Ettha ca yathā loke avagantā avagatoti vuccati, evaṃ bujjhitā saccānī ti buddho. Yathā paṇṇasosā vātā paṇṇasusāti vuccanti, evaṃ bodhetā pajāyā ti buddho. sabbaññutāya buddho ti sabbadhammabujjhanasamatthāya buddhiyā buddhoti vuttaṃ hoti. sabbadassāvitāya buddho ti sabbadhammabodhanasamatthāya buddhiyā buddhoti vuttaṃ hoti. anaññaneyyatāya buddho ti aññena abodhito sayameva buddhattā buddhoti vuttaṃ hoti. vikasitāya buddho ti nānāguṇavikasanato padumamiva vikasanaṭṭhena buddhoti vuttaṃ hoti. khīṇāsavasaṅkhātena buddho ti evamādīhi cittasaṅkocakaradhammapahānato niddākkhayavibuddho puriso viya sabbakilesaniddākkhayavibuddhattā buddhoti vuttaṃ hoti. ekāyanamaggaṃ gatoti buddho ti buddhiyatthānaṃ gamanatthapariyāyato yathā maggaṃ gatopi puriso gatoti vuccati, evaṃ ekāyanamaggaṃ gatattāpi buddhoti vuccatīti dassetuṃ vuttaṃ. eko anuttaraṃ sammāsambodhiṃ abhisambuddhoti buddho ti na parehi buddhattā buddho, kintu sayameva anuttaraṃ sammāsambodhiṃ abhisambuddhattā buddhoti vuttaṃ hoti. abuddhivihatattā buddhipaṭilābhā buddho ti buddhi buddhaṃ bodhoti pariyāyavacanametaṃ. Tattha yathā nīlarattaguṇayogato “Nīlo paṭo, ratto paṭo”ti vuccati, evaṃ buddhiguṇayogato buddhoti ñāpetuṃ vuttaṃ hoti. Tato paraṃ buddhoti netaṃ nāma nti evamādi atthamanugatā ayaṃ paññattīti bodhanatthaṃ vuttanti evarūpena nayena sabbesaṃ padānaṃ buddhasaddassa sādhanasamattho attho veditabbo

Dear Venerable. Would it please be possible to also provide an english version of your post, as this site operates in english as the main language, and most members do not speak pali :pray: :slightly_smiling_face:


I am sorry, then I have to translate entire thing and I do not have that much of Pali knowlage.
I shared this because there is no available English translations for Khuddhakanikaya commentary.

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Thanks for you reply :slightly_smiling_face: It makes sense now :slightly_smiling_face:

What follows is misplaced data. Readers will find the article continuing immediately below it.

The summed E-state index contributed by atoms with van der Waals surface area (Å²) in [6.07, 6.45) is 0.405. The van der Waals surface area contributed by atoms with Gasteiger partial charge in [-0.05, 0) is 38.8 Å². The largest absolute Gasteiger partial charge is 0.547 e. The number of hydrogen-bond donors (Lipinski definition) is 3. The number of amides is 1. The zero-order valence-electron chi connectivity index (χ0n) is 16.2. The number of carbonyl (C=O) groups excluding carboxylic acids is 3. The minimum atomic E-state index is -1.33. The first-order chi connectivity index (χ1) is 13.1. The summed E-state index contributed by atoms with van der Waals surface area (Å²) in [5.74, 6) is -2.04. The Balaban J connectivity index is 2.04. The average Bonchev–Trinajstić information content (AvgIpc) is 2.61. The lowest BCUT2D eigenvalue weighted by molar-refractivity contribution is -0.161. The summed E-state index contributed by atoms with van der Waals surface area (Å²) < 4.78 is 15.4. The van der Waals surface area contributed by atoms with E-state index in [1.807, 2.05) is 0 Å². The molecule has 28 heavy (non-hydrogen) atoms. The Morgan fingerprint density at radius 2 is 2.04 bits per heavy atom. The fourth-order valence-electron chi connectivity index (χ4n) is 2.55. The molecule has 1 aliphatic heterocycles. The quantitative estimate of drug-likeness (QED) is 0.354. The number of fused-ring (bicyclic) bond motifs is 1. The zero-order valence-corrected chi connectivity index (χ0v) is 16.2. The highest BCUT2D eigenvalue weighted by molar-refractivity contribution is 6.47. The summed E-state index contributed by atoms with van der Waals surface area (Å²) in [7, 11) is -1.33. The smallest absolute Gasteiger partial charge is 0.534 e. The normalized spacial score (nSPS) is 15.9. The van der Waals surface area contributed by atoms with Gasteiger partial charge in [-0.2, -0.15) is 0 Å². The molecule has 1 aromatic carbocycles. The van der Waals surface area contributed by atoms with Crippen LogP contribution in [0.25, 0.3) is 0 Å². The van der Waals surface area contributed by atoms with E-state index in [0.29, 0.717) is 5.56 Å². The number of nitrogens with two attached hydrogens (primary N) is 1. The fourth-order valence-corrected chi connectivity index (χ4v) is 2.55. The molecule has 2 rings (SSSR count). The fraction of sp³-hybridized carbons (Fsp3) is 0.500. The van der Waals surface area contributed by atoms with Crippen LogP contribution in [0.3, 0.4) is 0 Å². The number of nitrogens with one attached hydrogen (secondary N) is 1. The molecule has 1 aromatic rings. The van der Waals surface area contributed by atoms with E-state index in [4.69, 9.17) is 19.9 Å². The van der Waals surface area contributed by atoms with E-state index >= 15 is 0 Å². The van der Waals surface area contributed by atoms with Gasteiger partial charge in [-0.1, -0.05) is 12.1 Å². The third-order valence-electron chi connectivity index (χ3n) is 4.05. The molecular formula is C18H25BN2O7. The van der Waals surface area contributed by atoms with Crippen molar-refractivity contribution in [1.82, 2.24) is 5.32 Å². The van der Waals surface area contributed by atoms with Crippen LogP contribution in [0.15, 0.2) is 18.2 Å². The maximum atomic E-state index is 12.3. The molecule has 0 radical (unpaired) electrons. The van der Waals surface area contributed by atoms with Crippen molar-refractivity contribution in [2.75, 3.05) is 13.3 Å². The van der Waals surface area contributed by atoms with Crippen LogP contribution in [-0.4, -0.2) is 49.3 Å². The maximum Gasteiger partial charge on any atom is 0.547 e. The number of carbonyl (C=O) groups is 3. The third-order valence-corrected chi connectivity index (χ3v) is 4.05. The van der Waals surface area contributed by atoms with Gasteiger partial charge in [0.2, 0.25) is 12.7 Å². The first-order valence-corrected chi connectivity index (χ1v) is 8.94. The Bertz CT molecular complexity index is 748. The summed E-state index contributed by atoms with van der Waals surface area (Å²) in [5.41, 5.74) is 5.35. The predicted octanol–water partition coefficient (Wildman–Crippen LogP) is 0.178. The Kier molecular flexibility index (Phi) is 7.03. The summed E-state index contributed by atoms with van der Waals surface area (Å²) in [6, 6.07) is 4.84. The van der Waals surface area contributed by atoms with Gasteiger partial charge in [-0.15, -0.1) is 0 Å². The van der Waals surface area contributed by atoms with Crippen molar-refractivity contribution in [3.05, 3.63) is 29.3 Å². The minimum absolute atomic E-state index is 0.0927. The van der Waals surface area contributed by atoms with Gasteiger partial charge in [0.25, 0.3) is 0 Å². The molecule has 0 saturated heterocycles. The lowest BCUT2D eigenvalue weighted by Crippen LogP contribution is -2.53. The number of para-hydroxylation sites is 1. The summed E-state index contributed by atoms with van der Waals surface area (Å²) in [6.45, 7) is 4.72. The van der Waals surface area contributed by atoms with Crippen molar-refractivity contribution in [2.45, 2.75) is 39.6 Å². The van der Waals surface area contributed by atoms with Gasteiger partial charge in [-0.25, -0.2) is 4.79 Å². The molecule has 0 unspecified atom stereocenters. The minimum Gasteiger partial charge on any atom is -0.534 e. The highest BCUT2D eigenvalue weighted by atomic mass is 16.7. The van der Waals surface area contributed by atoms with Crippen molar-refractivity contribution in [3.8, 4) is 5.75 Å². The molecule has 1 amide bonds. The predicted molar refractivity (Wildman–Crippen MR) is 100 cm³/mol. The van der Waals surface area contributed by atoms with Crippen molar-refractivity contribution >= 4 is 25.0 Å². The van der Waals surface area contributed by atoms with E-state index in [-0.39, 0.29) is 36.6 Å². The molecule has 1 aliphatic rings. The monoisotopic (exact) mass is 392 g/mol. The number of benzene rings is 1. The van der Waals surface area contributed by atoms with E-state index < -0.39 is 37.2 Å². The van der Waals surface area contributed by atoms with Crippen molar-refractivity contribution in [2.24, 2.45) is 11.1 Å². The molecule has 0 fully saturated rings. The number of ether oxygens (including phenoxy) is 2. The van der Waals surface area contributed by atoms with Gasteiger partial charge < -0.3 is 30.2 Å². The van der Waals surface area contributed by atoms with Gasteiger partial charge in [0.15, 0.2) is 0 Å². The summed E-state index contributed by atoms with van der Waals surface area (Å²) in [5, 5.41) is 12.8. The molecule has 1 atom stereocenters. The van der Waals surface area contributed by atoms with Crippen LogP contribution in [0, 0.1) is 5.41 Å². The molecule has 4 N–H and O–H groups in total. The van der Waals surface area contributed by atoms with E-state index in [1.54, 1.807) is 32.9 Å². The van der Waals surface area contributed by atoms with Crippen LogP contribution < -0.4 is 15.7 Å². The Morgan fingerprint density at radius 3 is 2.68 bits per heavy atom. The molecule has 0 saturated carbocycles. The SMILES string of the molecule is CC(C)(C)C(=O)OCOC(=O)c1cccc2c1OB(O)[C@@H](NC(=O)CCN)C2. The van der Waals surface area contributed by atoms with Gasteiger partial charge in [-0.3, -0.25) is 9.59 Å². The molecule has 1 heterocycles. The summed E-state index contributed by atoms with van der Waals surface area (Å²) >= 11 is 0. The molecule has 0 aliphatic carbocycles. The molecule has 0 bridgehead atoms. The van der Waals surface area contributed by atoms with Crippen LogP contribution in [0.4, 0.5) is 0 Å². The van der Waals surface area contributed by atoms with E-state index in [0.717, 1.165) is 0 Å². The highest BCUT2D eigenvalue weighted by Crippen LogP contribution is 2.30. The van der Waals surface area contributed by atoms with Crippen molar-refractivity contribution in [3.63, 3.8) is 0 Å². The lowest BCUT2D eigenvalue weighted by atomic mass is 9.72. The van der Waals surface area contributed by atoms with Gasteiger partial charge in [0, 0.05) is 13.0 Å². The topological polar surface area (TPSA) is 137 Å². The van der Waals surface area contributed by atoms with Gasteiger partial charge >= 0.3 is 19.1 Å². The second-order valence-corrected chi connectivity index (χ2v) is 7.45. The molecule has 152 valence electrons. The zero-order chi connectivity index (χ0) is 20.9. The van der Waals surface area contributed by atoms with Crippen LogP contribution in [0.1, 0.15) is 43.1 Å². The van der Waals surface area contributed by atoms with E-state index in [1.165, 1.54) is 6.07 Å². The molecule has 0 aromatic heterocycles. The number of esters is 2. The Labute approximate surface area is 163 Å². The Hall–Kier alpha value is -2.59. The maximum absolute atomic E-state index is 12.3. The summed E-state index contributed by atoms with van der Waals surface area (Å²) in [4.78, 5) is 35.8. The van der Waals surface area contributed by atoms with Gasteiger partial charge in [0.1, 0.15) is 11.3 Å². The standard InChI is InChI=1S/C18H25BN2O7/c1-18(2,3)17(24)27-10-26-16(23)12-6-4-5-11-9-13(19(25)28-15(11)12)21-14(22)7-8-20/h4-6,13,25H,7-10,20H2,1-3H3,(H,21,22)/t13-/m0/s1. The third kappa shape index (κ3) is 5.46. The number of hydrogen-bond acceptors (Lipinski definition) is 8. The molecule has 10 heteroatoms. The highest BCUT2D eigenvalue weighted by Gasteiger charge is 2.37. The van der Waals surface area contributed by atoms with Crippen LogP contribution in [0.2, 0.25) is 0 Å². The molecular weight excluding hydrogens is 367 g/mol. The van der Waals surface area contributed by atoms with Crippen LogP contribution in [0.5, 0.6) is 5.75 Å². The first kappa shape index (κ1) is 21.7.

Is there any sutta support for “Awakened one” as an epithet for Buddha? I thought it might be in the Dona Sutta, but it appears not.
“One who has developed wisdom” seems closer to the meaning of “buddhi”, though admittedly it’s not so catchy!

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I have no clue. But I have heard from unreliable sources of course, that the word “Buddha” has existed prior to the birth of Siddharta Gautama. Apparently people believed that the birth of a Buddha was imminent. Again, this could be a later invention.
With Metta


Are you able to convey the general meaning of the parts that you bolded?

I have had a similar thought as this too…
“One who has developed understanding.”
“One who has developed wisdom.”
“One who understands.”
“One who is wise.”
“Understanding One.”
“Wise One.”

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It seems the Buddha spoke directly to this question:
BBodhi translation SuttaCentral

BSujato translation SuttaCentral

It seems to me there’s an important nuance between One Who Understands and One Who Has Awakened. Arahants fully understand, but they follow, rather than open the path. They are not the birthmother.

So according to SN 22.58, the Tathagata or Arahant is one who originates the path, the one who first realises wisdom?

Thank you for this reference.
It does help define “what a Buddha is” in terms of a being.

But, your comment prompted me to clarify my question:

What is the literal translation or meaning of the word “Buddha,” independent of the Buddhist context.
What is the literal translation of “Buddha”?


…beyond birth and death.

AN4.36 where the Buddha was asked what he is?

"Just like a red, blue, or white lotus — born in the water, grown in the water, rising up above the water — stands unsmeared by the water, in the same way I — born in the world, grown in the world, having overcome the world — live unsmeared by the world. Remember me, brahman, as ‘ awakened .’


Beautiful citation, thank you :slight_smile: :pray:


In Classical Yoga there is a concept of Budhisattva (not to be confused with Bodhisattva), which means awakened wisdom, so I suspect wise or wisdom would be an accurate translation of the root.